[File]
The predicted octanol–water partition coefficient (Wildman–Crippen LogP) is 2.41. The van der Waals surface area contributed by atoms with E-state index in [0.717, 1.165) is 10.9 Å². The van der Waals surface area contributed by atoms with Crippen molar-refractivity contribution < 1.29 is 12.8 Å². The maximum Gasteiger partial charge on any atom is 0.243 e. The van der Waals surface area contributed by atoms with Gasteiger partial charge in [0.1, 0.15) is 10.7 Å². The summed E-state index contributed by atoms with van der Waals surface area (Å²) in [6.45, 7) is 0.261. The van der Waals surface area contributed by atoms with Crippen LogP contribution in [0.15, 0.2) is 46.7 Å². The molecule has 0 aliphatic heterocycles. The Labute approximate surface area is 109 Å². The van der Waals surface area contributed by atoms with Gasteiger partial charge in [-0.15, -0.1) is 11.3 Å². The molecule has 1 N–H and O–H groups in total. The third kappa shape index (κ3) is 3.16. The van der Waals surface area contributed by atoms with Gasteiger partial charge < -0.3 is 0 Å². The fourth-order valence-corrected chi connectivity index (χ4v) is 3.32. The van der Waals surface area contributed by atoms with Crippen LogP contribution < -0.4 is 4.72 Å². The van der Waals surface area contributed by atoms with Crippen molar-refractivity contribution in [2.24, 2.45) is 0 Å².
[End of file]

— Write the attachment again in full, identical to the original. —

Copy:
The predicted octanol–water partition coefficient (Wildman–Crippen LogP) is 2.41. The van der Waals surface area contributed by atoms with E-state index in [0.717, 1.165) is 10.9 Å². The van der Waals surface area contributed by atoms with Crippen molar-refractivity contribution < 1.29 is 12.8 Å². The maximum Gasteiger partial charge on any atom is 0.243 e. The van der Waals surface area contributed by atoms with Gasteiger partial charge in [0.1, 0.15) is 10.7 Å². The summed E-state index contributed by atoms with van der Waals surface area (Å²) in [6.45, 7) is 0.261. The van der Waals surface area contributed by atoms with Crippen LogP contribution in [0.15, 0.2) is 46.7 Å². The molecule has 0 aliphatic heterocycles. The Labute approximate surface area is 109 Å². The van der Waals surface area contributed by atoms with Gasteiger partial charge in [-0.15, -0.1) is 11.3 Å². The molecule has 1 N–H and O–H groups in total. The third kappa shape index (κ3) is 3.16. The van der Waals surface area contributed by atoms with Gasteiger partial charge < -0.3 is 0 Å². The fourth-order valence-corrected chi connectivity index (χ4v) is 3.32. The van der Waals surface area contributed by atoms with Crippen LogP contribution < -0.4 is 4.72 Å². The van der Waals surface area contributed by atoms with Crippen molar-refractivity contribution in [2.24, 2.45) is 0 Å².